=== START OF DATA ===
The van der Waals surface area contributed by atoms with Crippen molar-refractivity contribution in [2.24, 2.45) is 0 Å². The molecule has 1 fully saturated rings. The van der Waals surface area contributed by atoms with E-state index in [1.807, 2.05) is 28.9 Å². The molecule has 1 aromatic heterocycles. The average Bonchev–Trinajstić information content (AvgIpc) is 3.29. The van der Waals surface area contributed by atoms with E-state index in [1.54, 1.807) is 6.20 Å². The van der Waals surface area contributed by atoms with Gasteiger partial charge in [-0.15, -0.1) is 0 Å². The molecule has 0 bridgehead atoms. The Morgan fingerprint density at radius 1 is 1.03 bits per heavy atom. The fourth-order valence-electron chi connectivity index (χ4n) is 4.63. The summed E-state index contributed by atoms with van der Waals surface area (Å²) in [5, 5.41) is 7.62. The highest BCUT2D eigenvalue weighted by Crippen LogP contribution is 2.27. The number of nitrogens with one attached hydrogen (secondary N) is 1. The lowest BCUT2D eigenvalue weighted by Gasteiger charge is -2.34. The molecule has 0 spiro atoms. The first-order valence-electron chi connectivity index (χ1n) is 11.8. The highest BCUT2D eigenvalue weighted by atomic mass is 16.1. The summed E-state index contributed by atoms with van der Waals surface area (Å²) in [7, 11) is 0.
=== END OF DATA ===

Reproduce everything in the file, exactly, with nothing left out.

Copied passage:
The van der Waals surface area contributed by atoms with Crippen molar-refractivity contribution in [2.24, 2.45) is 0 Å². The molecule has 1 fully saturated rings. The van der Waals surface area contributed by atoms with E-state index in [1.807, 2.05) is 28.9 Å². The molecule has 1 aromatic heterocycles. The average Bonchev–Trinajstić information content (AvgIpc) is 3.29. The van der Waals surface area contributed by atoms with E-state index in [1.54, 1.807) is 6.20 Å². The van der Waals surface area contributed by atoms with Gasteiger partial charge in [-0.15, -0.1) is 0 Å². The molecule has 0 bridgehead atoms. The Morgan fingerprint density at radius 1 is 1.03 bits per heavy atom. The fourth-order valence-electron chi connectivity index (χ4n) is 4.63. The summed E-state index contributed by atoms with van der Waals surface area (Å²) in [5, 5.41) is 7.62. The highest BCUT2D eigenvalue weighted by Crippen LogP contribution is 2.27. The number of nitrogens with one attached hydrogen (secondary N) is 1. The lowest BCUT2D eigenvalue weighted by Gasteiger charge is -2.34. The molecule has 0 spiro atoms. The first-order valence-electron chi connectivity index (χ1n) is 11.8. The highest BCUT2D eigenvalue weighted by atomic mass is 16.1. The summed E-state index contributed by atoms with van der Waals surface area (Å²) in [7, 11) is 0.